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Republican and Democratic voter shifts continue in Stanislaus

There’s still time to register to vote in the Nov. 4 election, and voter registration drives by various political groups are continuing. The last day to sign up is Oct. 20.
There’s still time to register to vote in the Nov. 4 election, and voter registration drives by various political groups are continuing. The last day to sign up is Oct. 20. AP

Stanislaus County voters are consistently inconsistent when it comes to political-party preference.

The battle between Republicans and Democrats for registration dominance has flipped three times over the past dozen years, and Stanislaus voters increasingly prefer no party at all.

There’s still time to register to vote in the Nov. 4 election, and voter registration drives by various political groups are continuing. The last day to sign up is Oct. 20.

The most recent Stanislaus tally, done Oct. 1, shows 212,431 residents are registered to vote. Republicans have taken the lead with 41.5 percent of those voters compared with 37 percent who are Democrats.

All other political parties combined account for less than 5 percent of the county’s voters. One in six Stanislaus voters – nearly 17 percent – have no party preference.

Back in 2000, there were more Democrats in Stanislaus than Republicans, and only about 1 in 10 voters declined to state their political party.

By 2004, Republicans had taken the registration lead. But they lost it again by the 2008 presidential election.

During the depths of Stanislaus’ recession in 2010, there were 15,000 more registered Democrats (43.4 percent) than Republicans (36.8 percent).

But it’s been downhill since then for the Democrats, who have lost more than 20,000 party members in the county over the past four years. The GOP now is back on top, with a nearly 10,000-voter edge.

Stanislaus County’s registrar of voters, Lee Lundrigan, said numerous organizations have been active this fall signing up blocks of new voters.

She said Assyrian groups, campaign committees backing Turlock council candidates and Stamp Out Sprawl advocates of controlled growth are among them.

A Latino voter mobilization effort also is underway by Mi Familia Vota, a nonprofit group that had volunteers and paid staff members go door to door to register Stanislaus residents this summer.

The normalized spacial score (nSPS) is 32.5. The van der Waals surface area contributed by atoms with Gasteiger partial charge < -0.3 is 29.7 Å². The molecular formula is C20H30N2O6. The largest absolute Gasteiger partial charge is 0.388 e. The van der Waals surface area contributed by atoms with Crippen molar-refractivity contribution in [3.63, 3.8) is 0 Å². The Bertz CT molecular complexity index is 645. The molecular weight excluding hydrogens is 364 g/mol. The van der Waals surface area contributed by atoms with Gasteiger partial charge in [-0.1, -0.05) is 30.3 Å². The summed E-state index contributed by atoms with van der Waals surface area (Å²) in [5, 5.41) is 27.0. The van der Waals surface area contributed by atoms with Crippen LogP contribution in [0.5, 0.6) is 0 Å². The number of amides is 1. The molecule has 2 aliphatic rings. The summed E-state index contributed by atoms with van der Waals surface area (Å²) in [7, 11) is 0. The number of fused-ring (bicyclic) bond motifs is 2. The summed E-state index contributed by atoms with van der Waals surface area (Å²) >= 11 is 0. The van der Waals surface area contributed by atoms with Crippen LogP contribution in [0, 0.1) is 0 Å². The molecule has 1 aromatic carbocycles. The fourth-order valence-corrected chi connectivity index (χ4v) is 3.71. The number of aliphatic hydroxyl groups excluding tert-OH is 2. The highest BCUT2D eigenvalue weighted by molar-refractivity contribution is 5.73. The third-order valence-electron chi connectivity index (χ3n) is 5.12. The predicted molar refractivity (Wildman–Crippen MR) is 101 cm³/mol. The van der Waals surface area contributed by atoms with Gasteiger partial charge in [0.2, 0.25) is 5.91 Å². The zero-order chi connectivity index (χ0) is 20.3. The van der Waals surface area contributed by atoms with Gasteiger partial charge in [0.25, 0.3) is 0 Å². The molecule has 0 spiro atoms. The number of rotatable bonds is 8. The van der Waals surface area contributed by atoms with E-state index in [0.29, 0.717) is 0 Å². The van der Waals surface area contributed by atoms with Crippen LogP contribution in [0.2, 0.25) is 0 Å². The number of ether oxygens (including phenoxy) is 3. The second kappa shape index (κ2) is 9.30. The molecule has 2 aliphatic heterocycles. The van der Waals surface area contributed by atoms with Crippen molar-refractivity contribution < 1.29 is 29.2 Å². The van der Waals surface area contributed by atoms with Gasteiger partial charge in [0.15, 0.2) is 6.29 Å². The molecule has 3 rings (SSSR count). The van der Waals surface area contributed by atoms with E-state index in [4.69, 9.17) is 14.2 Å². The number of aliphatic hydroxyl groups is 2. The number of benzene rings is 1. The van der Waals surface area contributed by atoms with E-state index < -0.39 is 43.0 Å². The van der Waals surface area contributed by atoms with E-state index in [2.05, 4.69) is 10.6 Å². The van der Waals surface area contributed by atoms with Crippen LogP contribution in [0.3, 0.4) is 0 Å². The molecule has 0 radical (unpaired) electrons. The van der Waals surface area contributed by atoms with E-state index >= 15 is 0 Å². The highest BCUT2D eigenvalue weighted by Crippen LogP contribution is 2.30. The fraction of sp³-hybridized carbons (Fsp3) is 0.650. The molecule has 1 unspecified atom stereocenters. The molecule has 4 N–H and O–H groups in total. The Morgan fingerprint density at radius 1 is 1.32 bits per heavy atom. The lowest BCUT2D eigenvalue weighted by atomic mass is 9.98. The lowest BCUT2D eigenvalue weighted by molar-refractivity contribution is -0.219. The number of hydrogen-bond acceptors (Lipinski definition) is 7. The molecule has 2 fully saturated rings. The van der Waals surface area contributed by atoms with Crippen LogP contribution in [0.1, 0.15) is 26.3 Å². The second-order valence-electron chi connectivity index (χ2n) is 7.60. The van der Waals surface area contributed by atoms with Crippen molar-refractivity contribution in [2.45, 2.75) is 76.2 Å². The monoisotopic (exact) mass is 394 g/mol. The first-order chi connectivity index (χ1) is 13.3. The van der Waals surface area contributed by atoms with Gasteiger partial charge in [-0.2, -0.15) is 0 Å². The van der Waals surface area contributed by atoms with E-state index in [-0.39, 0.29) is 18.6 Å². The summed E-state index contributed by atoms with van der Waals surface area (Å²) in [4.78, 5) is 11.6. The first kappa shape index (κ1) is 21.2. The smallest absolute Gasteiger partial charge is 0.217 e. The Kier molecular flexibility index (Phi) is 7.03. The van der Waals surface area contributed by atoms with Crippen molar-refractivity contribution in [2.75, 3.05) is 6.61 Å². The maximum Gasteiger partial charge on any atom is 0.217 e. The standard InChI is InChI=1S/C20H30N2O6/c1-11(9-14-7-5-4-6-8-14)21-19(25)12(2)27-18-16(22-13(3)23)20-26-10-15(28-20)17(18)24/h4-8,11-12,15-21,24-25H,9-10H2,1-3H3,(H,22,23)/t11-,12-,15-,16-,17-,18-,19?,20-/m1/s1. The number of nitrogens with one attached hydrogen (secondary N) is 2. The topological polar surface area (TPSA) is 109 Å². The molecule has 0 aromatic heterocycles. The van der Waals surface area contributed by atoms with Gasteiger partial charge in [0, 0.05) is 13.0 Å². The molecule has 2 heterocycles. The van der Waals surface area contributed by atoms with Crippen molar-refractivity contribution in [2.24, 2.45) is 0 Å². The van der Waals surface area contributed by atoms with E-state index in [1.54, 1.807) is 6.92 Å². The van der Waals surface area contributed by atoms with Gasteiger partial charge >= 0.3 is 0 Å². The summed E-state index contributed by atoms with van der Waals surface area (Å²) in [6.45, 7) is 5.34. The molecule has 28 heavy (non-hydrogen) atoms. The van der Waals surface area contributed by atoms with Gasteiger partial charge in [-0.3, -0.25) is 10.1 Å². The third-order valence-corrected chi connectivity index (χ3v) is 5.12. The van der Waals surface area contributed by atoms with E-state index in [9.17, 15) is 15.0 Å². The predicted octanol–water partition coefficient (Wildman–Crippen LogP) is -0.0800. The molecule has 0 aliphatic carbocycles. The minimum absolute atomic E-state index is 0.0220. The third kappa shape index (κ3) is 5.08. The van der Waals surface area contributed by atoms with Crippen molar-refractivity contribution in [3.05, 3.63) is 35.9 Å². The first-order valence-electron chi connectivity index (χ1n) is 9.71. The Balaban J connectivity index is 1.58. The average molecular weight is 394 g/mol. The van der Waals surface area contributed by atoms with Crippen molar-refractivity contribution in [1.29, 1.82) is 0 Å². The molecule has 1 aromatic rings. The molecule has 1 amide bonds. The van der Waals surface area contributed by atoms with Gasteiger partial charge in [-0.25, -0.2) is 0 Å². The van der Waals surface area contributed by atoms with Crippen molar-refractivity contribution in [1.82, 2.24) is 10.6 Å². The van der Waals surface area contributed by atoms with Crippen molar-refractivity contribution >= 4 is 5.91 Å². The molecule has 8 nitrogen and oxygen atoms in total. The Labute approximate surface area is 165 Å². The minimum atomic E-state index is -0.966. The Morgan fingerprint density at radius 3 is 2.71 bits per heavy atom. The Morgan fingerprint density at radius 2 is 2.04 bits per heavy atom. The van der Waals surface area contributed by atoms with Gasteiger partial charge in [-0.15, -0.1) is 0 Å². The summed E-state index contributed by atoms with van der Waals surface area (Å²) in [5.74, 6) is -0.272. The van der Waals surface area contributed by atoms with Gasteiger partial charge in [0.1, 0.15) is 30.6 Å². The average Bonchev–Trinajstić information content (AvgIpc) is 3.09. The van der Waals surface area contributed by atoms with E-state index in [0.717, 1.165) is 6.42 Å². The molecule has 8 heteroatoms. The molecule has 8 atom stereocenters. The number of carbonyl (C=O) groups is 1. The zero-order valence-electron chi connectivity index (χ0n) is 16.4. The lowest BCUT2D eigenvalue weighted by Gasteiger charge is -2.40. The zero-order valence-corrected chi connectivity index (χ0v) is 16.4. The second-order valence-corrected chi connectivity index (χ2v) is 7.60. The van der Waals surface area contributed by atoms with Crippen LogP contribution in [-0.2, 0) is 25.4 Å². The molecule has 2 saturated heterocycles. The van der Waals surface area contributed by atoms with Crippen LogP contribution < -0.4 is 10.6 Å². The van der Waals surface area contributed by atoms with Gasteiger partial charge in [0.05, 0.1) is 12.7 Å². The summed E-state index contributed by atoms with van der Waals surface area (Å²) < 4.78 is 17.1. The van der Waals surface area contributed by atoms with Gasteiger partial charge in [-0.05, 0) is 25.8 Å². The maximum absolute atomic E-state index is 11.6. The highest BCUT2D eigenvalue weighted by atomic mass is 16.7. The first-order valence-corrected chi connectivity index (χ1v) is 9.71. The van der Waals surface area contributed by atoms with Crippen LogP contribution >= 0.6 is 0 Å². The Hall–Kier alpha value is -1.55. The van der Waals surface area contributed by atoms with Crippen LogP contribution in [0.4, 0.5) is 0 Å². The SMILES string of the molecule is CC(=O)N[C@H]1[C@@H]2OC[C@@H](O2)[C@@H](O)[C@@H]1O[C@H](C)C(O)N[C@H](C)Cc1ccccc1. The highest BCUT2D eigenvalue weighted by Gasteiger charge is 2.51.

“Over 1,700 voter registration forms were turned in for Stanislaus,” said Sergio Lara of Modesto, who is Mi Familia Vota’s California deputy director.

Lara said his group assists legal immigrants with what’s needed to become U.S. citizens, helps citizens register to vote and encourages Latinos to cast ballots.

“We’re targeting low-propensity Latino voters,” Lara explained. “We’re trying to engage communities that historically haven’t participated as much in elections.”

Lara said his organization focuses on immigration issues and urges Latinos to “vote for the interest of their community and their family.” When registering people to vote, Lara said, “we definitely encourage them to vote by mail.”

Lundrigan also advocates voting by mail, and her office will start sending out those ballots Friday to voters who have requested them. Mail-in ballot requests must be received by Oct. 28.

Stanislaus also will have 159 polling places around the county Nov. 4. Lundrigan said the county still needs to hire additional poll workers, who will be paid $95 for working that day. Call (209) 525-5233 for more information about those jobs.

To find out which polling place to go to, voters can go online to StanVote.com.

Eligible adults can register to vote until Oct. 20. They can do so by filling out paper forms, available at many locations, or by completing the online form at the California Secretary of State’s website.

Lundrigan said a lot of detailed information about the Nov. 4 election and voting procedures is in the sample ballots recently mailed to voters.

More information also is available by calling ( 209) 525-5200.

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